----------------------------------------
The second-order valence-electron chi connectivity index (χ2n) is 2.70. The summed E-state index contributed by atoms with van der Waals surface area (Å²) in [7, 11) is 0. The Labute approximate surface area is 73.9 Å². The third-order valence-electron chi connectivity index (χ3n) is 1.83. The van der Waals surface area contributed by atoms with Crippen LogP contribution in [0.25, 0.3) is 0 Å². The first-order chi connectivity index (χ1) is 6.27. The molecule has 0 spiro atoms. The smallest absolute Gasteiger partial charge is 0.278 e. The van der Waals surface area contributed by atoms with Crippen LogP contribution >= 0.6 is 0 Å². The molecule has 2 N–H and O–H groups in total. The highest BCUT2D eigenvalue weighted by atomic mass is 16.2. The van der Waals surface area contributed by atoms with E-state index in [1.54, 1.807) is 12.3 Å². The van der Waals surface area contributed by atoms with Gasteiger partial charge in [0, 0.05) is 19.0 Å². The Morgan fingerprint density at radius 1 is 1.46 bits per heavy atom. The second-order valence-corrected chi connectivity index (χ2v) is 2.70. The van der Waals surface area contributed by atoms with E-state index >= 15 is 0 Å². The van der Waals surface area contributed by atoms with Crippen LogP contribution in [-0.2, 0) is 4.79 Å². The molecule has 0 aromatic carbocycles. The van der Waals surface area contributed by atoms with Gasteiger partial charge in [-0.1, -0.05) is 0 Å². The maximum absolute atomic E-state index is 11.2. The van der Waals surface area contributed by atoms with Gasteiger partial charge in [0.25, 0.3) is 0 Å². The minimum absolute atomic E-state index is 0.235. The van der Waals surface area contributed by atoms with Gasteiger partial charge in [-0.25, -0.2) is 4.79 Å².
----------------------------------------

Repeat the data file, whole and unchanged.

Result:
The second-order valence-electron chi connectivity index (χ2n) is 2.70. The summed E-state index contributed by atoms with van der Waals surface area (Å²) in [7, 11) is 0. The Labute approximate surface area is 73.9 Å². The third-order valence-electron chi connectivity index (χ3n) is 1.83. The van der Waals surface area contributed by atoms with Crippen LogP contribution in [0.25, 0.3) is 0 Å². The first-order chi connectivity index (χ1) is 6.27. The molecule has 0 spiro atoms. The smallest absolute Gasteiger partial charge is 0.278 e. The van der Waals surface area contributed by atoms with Crippen LogP contribution >= 0.6 is 0 Å². The molecule has 2 N–H and O–H groups in total. The highest BCUT2D eigenvalue weighted by atomic mass is 16.2. The van der Waals surface area contributed by atoms with E-state index in [1.54, 1.807) is 12.3 Å². The van der Waals surface area contributed by atoms with Gasteiger partial charge in [0, 0.05) is 19.0 Å². The Morgan fingerprint density at radius 1 is 1.46 bits per heavy atom. The second-order valence-corrected chi connectivity index (χ2v) is 2.70. The van der Waals surface area contributed by atoms with E-state index >= 15 is 0 Å². The van der Waals surface area contributed by atoms with Crippen LogP contribution in [-0.2, 0) is 4.79 Å². The molecule has 0 aromatic carbocycles. The van der Waals surface area contributed by atoms with Gasteiger partial charge in [-0.1, -0.05) is 0 Å². The maximum absolute atomic E-state index is 11.2. The van der Waals surface area contributed by atoms with Gasteiger partial charge in [0.25, 0.3) is 0 Å². The minimum absolute atomic E-state index is 0.235. The van der Waals surface area contributed by atoms with Gasteiger partial charge in [-0.25, -0.2) is 4.79 Å².